Shelter-in-place is a “remain indoors” option that will be exercised when an evacuation cannot be performed without exposing evacuees to the airborne chemical hazard. For short-term releases where the airborne cloud will move past the area quickly, the shelter-in-place techniques provide the most prudent course of action. Vulnerable populations may sustain more injury during evacuation than they would if they had stayed inside. Evacuations are also more time-consuming, and there may not be enough time for a safe evacuation. If the emergency is a hazardous chemical release, make sure you’re inside and listen to the radio for instructions. The local authorities will instruct you to either evacuate or to perform shelter-in-place procedures.
Prior to a hazardous release, each business should evaluate if it has adequate facilities and/or space to shelter-in-place each employee. If not, arrangements should be made with a neighboring business so that employees may shelter-in-place there.
☐ Prepare and maintain a Shelter-in-Place emergency kit.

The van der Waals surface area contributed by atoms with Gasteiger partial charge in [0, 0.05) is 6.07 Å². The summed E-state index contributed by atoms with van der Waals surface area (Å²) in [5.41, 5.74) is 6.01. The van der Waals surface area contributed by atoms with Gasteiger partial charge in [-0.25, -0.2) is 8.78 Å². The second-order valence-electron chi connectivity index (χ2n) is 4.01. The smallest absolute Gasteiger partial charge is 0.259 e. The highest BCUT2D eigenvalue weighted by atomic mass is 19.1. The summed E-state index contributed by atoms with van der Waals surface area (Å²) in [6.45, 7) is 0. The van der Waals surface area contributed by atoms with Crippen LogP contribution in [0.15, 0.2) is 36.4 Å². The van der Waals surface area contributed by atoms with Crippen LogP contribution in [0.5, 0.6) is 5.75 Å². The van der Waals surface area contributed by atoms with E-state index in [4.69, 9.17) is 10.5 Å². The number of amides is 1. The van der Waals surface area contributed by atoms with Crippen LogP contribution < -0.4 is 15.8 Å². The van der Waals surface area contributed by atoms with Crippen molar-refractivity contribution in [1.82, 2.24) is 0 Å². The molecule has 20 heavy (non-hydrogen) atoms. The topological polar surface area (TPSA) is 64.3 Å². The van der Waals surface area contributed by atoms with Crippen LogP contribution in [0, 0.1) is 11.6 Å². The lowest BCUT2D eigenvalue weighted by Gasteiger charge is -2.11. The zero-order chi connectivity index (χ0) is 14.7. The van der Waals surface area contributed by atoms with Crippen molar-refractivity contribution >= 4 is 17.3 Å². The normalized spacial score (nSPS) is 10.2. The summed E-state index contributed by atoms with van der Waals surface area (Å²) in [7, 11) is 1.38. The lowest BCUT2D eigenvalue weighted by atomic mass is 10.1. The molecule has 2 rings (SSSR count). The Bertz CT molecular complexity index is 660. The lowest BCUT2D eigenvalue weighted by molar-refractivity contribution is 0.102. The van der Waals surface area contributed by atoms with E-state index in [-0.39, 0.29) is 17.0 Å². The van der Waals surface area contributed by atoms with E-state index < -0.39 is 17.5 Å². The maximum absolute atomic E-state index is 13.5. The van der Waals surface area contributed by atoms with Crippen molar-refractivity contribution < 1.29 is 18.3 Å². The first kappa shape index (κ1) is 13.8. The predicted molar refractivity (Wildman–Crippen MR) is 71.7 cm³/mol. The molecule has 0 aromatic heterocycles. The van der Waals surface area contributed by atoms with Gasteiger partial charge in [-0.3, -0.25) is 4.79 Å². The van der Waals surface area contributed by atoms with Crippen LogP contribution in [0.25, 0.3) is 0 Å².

☐ Close all doors to the outside and lock all windows.
☐ Seal gaps under doorways and windows with wet towels and those gaps around doorways and windows with duct tape.
☐ All ventilation systems should be set to 100% recirculation so that no outside air is drawn into the structure, or ventilation systems should be turned off.
☐ Turn off all heating systems and air conditioners.
☐ Seal any gaps around window-type air conditioners, bathroom exhaust fan grilles, range vents, dryer vents, etc., with tape and plastic sheeting, wax paper or aluminum wrap.
☐ Turn off and cover all exhaust fans in kitchens, bathrooms, and other spaces.
☐ Close all fireplace dampers.
☐ Close as many internal doors as possible.
☐ Go into one room and seal it off.
- If any of this room’s walls are exterior walls, cover the electrical outlets with duct tape. If you must use the covered outlets, push the plug through the tape.
☐ If an outdoor explosion is possible, close drapes, curtains and shades over windows. Stay away from windows to prevent potential injury from flying glass.
☐ If you suspect that the gas or vapor has entered the structure you are in, hold a wet cloth over your nose and mouth.
☐ Keep your radio or television tuned to the EAS channel for additional information and the “All-Clear.”
☐ After the “All-Clear” is given, open up the shelter/house and turn on fans to clear area or any vapors that may have gotten in.